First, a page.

For the first time in this position I didn’t have anything in mind for this article.
Usually something is on the tip of my audio tongue. Not this month. It left me in quite an exciting position as it meant doing what’s most important, and that’s searching for the good stuff. I’ve searched through French Electronica to Australian fuzz-core; moving sideways across Baltimorean Hip-hop and spoken word from South Essex. In the end I found myself talking about a subject I’m not 100% sure how I feel about yet: Lo-Fi. It being the opposite of Hi-FI – meaning High Fidelity, the enjoyment of wondrous sound and the purest of mixing. Dolby 5.1, Bang & Borethefuckoutofson, music layered in a way that few could orchestrate but everyone agrees is just the best way to listen. Or is it?
Lo-Fi. It being the opposite of Hi-FI – meaning High Fidelity, the enjoyment of wondrous sound and the purest of mixing. Dolby 5.1, Bang & Borethefuckoutofson
Recently it’s struck me that maybe a bit of fuzz isn’t so bad? Maybe the instant quip that the acoustic isn’t perfect isn’t all that should be considered. Cast your mind back to the best gig you ever saw, was the sound crisp? Were you seated in a comfy chair? Was your belly full of rich warm foods? Did it get you really excited? It’s been said that watching a gig from the rear of the room or the gods might not be the best way. The performance ultimately ends up a little long in the tooth and the punter starts thinking about that last tube home.
From its initial burst of gristled guitar coming from the vacant space of silence it sounds honest and full of energy. The melody is one influenced by years of well-honed indie listening. It’s drums and guitar. The intro fades and welcomes a verse anchored by crackly drums and rough-yet-slight guitar. Alex Morris’ deep voice spits the verse in a punchy lackadaisical manner. The energy subsides in the bridge: ‘this is not a love song……’’ with twitchy out-of-key guitar leading into the punch and crunch of the chorus. Morris saves the pinnacle of the track to display another character to his voice with a warm and whiney passionate chant. The lovable thing about this chorus that you wouldn’t be able to enjoy from a well-polished gem is that you can make up your own lines. The melody's great so just let out some words 'It’s not just the way you say it, we’ve had ideals, WE’VE HAD IDEALS!' You can feel the power radiate through the sound. The gush of noise from the intro then bookends the vocal chorus, moving at a frenetic pace. The feeling it’s all going to run out too quickly – like good hardcore does – becomes ever present.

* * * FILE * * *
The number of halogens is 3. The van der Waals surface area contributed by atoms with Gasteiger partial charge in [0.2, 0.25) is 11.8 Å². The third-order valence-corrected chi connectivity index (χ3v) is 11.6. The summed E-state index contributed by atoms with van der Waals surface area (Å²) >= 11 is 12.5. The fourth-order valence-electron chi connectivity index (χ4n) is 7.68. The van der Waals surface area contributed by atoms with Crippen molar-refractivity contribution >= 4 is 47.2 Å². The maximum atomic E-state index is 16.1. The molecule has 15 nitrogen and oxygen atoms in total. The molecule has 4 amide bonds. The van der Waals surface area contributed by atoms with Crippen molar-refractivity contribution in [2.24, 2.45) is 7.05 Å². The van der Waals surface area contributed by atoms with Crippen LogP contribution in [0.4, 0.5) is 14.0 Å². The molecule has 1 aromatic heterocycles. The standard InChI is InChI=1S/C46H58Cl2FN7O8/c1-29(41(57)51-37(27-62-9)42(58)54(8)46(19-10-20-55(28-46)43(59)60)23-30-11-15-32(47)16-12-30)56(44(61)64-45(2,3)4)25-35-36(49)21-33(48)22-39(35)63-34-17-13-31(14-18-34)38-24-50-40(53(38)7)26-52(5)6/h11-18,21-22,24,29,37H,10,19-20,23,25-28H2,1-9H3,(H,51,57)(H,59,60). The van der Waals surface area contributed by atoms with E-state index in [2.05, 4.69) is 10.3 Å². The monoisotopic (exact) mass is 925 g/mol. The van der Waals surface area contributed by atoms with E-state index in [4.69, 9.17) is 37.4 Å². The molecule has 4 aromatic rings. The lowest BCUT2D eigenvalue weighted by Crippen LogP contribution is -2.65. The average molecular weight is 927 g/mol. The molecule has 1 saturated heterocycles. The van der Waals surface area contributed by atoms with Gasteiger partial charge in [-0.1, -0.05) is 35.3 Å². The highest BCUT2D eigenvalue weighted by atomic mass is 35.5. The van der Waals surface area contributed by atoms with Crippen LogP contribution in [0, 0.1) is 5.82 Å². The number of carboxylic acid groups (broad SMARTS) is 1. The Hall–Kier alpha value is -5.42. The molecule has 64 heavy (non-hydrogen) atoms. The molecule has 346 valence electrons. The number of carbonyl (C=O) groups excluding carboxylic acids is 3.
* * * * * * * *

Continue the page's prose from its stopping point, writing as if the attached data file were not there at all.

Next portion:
The melody is one influenced by years of well-honed indie listening. It’s drums and guitar.
No Age seem an obvious comparison, along with a tinge of The Pixies. The verse rumbles back into presence and the mumbled words of the vocal carry the song, but you know what’s coming and the chorus re-engages with your ears and wets your sweaty palms. The short, sharp shout of the chorus encourages you to enjoy every millisecond as you know it’s going to be over all too quickly. As the second chorus finishes you know you're not complete, but the track is done with you, sapping it’s distorted energy and slowly fizzling down with some barking guitar.
There you have it. In 3:09 seconds more energy than you can find in a week of work, laid down on a low-key computer or Dictaphone and bursting with power and energy. Even if Terry Date decided to produce Crushed Beaks I’m not sure I’d want to hear it. Isn’t a bands best stuff always their first album? Then by that token a band's first demo, in this case 'Think Lucky', is a treasure indeed.
So let’s not delve into Hi-Fi vs Lo-Fi. Maybe we shouldn’t dismiss bad sound quality in an instant, but appreciate the energy, the honesty and the warmth of it. It’s certainly more fun to be involved in some roughened madness than to be lost in crystal clarity.
Crushed Beaks image by Eric Waring
Liam runs the small but potentially revolutionary radio station Different Class Radio, he just needs that one idea.